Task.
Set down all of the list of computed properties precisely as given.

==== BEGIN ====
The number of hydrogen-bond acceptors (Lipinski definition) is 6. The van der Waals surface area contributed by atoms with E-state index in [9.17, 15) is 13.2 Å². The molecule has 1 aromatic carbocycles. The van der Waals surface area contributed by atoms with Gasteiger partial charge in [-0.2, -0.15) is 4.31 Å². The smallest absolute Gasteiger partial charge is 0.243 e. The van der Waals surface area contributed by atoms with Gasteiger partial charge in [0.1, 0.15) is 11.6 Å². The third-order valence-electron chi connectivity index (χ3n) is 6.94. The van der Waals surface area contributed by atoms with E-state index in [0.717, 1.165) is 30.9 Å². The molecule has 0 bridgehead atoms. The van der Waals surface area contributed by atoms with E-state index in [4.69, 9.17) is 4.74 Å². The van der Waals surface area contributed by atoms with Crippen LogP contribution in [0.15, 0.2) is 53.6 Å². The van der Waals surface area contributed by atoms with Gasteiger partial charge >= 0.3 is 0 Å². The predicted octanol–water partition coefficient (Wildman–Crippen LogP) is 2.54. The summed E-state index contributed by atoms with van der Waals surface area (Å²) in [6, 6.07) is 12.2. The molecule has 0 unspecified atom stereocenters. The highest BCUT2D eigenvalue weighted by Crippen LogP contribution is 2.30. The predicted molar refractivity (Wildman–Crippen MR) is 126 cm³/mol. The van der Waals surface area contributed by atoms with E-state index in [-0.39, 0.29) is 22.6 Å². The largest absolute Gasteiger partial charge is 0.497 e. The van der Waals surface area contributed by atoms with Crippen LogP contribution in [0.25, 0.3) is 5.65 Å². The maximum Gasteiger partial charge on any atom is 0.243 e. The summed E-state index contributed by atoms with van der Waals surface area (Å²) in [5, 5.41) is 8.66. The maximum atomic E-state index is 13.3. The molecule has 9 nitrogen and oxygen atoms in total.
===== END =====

The number of hydrogen-bond acceptors (Lipinski definition) is 6. The van der Waals surface area contributed by atoms with E-state index in [9.17, 15) is 13.2 Å². The molecule has 1 aromatic carbocycles. The van der Waals surface area contributed by atoms with Gasteiger partial charge in [-0.2, -0.15) is 4.31 Å². The smallest absolute Gasteiger partial charge is 0.243 e. The van der Waals surface area contributed by atoms with Gasteiger partial charge in [0.1, 0.15) is 11.6 Å². The third-order valence-electron chi connectivity index (χ3n) is 6.94. The van der Waals surface area contributed by atoms with E-state index in [0.717, 1.165) is 30.9 Å². The molecule has 0 bridgehead atoms. The van der Waals surface area contributed by atoms with E-state index in [4.69, 9.17) is 4.74 Å². The van der Waals surface area contributed by atoms with Crippen LogP contribution in [0.15, 0.2) is 53.6 Å². The van der Waals surface area contributed by atoms with Gasteiger partial charge >= 0.3 is 0 Å². The predicted octanol–water partition coefficient (Wildman–Crippen LogP) is 2.54. The summed E-state index contributed by atoms with van der Waals surface area (Å²) in [6, 6.07) is 12.2. The molecule has 0 unspecified atom stereocenters. The highest BCUT2D eigenvalue weighted by Crippen LogP contribution is 2.30. The predicted molar refractivity (Wildman–Crippen MR) is 126 cm³/mol. The van der Waals surface area contributed by atoms with E-state index in [-0.39, 0.29) is 22.6 Å². The largest absolute Gasteiger partial charge is 0.497 e. The van der Waals surface area contributed by atoms with Crippen LogP contribution in [0.25, 0.3) is 5.65 Å². The maximum Gasteiger partial charge on any atom is 0.243 e. The summed E-state index contributed by atoms with van der Waals surface area (Å²) in [5, 5.41) is 8.66. The maximum atomic E-state index is 13.3. The molecule has 9 nitrogen and oxygen atoms in total.